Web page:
If you want to learn more about SEO, you will want to pick-up a copy of  The Social Media Bible and devour chapter 18. Here are a few additional resources I suggest checking out online:

What has been your non-profit experience with SEO? What phrases do you use to optimize your SEO? Please share your thoughts and experiences in the comment box below.
rose draft sig

 

 

Is your non-profit website using pictures to tell a story?


Last week, my friends at Network for Good sent me their weekly eNewsletter with links to all sorts of good things. One of the links took me to an article by Caryn Stein titled “10 Amazing Nonprofit Websites“. With a few free minutes on my hands, the headline was like a fishing lure, and I was hooked. I wanted to know:

  • Who are those agencies?
  • What made their websites “amazing”?
  • What do those sites look like?

The following images are the front pages from three of the ten non-profit webpages highlighted by Caryn. As you scroll down, I encourage you to take a good look because I think there is a common thread running through all these home pages.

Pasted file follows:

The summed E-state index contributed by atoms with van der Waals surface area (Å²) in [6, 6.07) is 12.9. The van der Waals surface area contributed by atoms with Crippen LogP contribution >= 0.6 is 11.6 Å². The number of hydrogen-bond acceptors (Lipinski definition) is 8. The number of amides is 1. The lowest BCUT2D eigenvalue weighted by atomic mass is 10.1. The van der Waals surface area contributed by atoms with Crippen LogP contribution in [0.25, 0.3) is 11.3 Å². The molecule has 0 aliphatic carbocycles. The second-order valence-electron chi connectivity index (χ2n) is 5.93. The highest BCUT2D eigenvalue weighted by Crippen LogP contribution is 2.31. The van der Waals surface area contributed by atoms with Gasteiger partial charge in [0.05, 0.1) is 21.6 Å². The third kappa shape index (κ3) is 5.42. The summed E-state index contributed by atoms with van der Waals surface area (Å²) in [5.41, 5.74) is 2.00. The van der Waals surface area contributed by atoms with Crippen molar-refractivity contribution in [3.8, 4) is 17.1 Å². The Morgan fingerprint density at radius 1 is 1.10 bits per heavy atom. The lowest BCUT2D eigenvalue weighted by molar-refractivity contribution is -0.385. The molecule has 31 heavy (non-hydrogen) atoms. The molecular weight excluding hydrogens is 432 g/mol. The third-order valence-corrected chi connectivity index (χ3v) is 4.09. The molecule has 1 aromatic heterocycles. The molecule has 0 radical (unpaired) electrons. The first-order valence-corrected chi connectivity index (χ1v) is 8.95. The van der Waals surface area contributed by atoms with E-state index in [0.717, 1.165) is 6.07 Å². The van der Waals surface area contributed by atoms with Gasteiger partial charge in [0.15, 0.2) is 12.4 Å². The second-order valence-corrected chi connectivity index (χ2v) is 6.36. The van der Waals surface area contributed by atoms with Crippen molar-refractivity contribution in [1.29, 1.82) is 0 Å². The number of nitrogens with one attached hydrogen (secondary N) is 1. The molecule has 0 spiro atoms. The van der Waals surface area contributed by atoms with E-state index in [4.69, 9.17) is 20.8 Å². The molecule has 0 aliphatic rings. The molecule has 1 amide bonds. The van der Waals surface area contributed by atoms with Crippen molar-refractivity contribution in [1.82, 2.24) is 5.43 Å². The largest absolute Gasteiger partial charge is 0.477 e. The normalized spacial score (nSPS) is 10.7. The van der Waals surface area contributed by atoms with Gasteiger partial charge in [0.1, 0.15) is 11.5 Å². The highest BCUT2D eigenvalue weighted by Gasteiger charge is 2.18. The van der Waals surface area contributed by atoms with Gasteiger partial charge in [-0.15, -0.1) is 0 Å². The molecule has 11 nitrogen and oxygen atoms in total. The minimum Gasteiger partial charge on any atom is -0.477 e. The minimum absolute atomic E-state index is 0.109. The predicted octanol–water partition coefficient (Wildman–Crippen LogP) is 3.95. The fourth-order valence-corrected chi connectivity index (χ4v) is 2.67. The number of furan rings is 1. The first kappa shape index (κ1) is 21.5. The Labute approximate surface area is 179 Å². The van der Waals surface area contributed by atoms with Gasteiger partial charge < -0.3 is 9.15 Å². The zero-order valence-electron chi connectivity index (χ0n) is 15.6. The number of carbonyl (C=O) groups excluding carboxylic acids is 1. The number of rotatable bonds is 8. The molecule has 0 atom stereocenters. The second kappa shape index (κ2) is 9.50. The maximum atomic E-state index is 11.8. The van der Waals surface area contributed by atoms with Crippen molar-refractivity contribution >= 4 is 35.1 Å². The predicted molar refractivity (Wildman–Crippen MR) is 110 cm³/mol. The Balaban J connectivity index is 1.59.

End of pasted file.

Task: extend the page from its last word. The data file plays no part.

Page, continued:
webpage1

webpage2

webpage3

What did you see? As you scrolled through these three website homepages, what went running through your head?

For me, it was the pictures that captured my attention. I found myself thinking:

  • Who are those people?
  • What is their story?
  • How did the agency help them?
  • Is there a happy ending?

It has been said millions of times that a picture is worth a thousand words. Since a webpage packed with lots of verbiage has been proven by SEO experts to chase people away, then why wouldn’t you use as many pictures as possible to pull people into your agency’s story?